I’ve realized recently that everything I do involves storytelling. And I like it. I love spinning a tale and getting my audience excited to know what happens next. It is just as thrilling for me as it is for the sixth grader who can’t help but ask, “So, what happened next?”
I try to do that with my fiction and non-fiction writing. Most importantly, I try to do that when I work with schools.
I am lucky in that I have opportunities to work with children. You might think that my storytelling work with kids is about language arts or creative writing. It isn’t, or at least not in the way you might imagine. While I would love to work with the language arts teachers and their students, I have never yet been hired to do that. Instead, when I go into schools, I work with the science and math teachers. I teach their students about the Earth. I help them learn Earth science and study our atmosphere, pedosphere, biosphere, and hydrosphere. But we don’t do it by conducting a lecture. Rather, I present in the form of a workshop. We tell stories immediately when I work with a class. I start by getting the kids to observe and tell stories about their observations. What do we look at? An image of the Earth.
Then, I get them to act on their environment and to challenge their own assumptions. Through that, they start telling their own stories as they participate in doing the science. They are no longer studying it from the outside. They are experiencing it from the inside. They learn by doing, and that is the magic. And by the way, this sort of experiential learning works for students of all ages.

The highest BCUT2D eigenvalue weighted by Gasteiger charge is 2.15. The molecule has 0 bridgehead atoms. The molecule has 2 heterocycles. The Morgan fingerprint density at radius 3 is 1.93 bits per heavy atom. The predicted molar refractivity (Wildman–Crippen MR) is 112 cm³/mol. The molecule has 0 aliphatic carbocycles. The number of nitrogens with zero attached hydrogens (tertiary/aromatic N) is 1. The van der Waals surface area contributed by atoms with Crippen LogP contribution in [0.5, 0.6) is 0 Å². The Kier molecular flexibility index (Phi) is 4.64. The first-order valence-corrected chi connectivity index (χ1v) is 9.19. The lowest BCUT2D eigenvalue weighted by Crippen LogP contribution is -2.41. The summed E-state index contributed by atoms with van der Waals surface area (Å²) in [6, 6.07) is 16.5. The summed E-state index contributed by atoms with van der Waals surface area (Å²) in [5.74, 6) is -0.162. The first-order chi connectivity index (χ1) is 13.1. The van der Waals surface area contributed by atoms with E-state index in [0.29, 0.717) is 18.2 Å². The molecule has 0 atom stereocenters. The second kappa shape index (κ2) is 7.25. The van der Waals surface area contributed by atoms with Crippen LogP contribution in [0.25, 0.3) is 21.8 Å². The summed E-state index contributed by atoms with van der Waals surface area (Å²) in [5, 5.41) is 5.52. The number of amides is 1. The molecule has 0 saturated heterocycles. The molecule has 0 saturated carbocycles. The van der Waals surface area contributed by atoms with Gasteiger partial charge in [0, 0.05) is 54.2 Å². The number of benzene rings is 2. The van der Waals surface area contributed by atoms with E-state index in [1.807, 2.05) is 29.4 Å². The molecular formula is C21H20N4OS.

The other day, I taught my “Head in the Clouds” workshop at a convention. One of the participants was a college professor. At first she hesitated to even stay in the workshop when she saw the empty water bottles, blue and white paper, and kids’ scissors.
“I’m not sure my college students will be into this,” she said.
“Just wait,” I promised. And then we did cloud formation physics with those bottles. Seeing the cloud form and then freeing it from the bottle, blew her away.
“My students will love this! I’m going to use it first thing in the autumn term. But, can I have your intro? I think that’s what will sell it.”
That was the kicker. Just making the cloud in the bottle is cool. But, it is the story around it that gives it context and meaning. That story sells the information. Students learn it and retain it better if there is a hook. The story is that hook. The more we tell stories, the more we will connect to our audience regardless of what we want to convey. Tell them a compelling enough story, and they will all want to know, “So, what happened next?”
That urgency will sell it. Get them eager to know what happens next, and you’ve got ’em! Tomorrow, we will look at compelling stories in fiction and non-fiction. So tune in.
What about you? How do you use storytelling in your day? Sound off below.
Sending you all of my love.